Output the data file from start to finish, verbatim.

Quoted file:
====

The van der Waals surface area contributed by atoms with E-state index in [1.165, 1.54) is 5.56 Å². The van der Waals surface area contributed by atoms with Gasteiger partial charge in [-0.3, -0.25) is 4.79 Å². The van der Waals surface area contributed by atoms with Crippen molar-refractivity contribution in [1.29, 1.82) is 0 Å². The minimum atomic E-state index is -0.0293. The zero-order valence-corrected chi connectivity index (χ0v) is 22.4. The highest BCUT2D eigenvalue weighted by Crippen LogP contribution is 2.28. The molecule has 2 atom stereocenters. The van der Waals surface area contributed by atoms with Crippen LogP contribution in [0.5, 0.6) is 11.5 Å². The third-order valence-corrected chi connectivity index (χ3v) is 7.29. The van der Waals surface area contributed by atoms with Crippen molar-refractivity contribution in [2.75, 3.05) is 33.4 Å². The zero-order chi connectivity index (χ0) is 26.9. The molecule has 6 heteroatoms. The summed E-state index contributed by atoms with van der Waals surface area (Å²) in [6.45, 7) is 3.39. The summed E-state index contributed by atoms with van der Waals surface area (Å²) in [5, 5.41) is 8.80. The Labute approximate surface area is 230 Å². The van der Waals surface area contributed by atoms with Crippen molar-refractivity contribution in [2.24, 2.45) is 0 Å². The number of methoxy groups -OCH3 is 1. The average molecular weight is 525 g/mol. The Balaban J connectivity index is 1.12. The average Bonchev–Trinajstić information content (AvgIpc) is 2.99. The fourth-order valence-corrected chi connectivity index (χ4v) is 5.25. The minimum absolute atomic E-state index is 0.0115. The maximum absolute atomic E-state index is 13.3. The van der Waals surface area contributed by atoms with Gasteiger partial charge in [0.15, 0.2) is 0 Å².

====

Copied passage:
The van der Waals surface area contributed by atoms with E-state index in [1.165, 1.54) is 5.56 Å². The van der Waals surface area contributed by atoms with Gasteiger partial charge in [-0.3, -0.25) is 4.79 Å². The van der Waals surface area contributed by atoms with Crippen molar-refractivity contribution in [1.29, 1.82) is 0 Å². The minimum atomic E-state index is -0.0293. The zero-order valence-corrected chi connectivity index (χ0v) is 22.4. The highest BCUT2D eigenvalue weighted by Crippen LogP contribution is 2.28. The molecule has 2 atom stereocenters. The van der Waals surface area contributed by atoms with Crippen LogP contribution in [0.5, 0.6) is 11.5 Å². The third-order valence-corrected chi connectivity index (χ3v) is 7.29. The van der Waals surface area contributed by atoms with Crippen molar-refractivity contribution in [2.75, 3.05) is 33.4 Å². The zero-order chi connectivity index (χ0) is 26.9. The molecule has 6 heteroatoms. The summed E-state index contributed by atoms with van der Waals surface area (Å²) in [6.45, 7) is 3.39. The summed E-state index contributed by atoms with van der Waals surface area (Å²) in [5, 5.41) is 8.80. The Labute approximate surface area is 230 Å². The van der Waals surface area contributed by atoms with Crippen molar-refractivity contribution in [2.24, 2.45) is 0 Å². The number of methoxy groups -OCH3 is 1. The average molecular weight is 525 g/mol. The Balaban J connectivity index is 1.12. The average Bonchev–Trinajstić information content (AvgIpc) is 2.99. The fourth-order valence-corrected chi connectivity index (χ4v) is 5.25. The minimum absolute atomic E-state index is 0.0115. The maximum absolute atomic E-state index is 13.3. The van der Waals surface area contributed by atoms with Gasteiger partial charge in [0.15, 0.2) is 0 Å².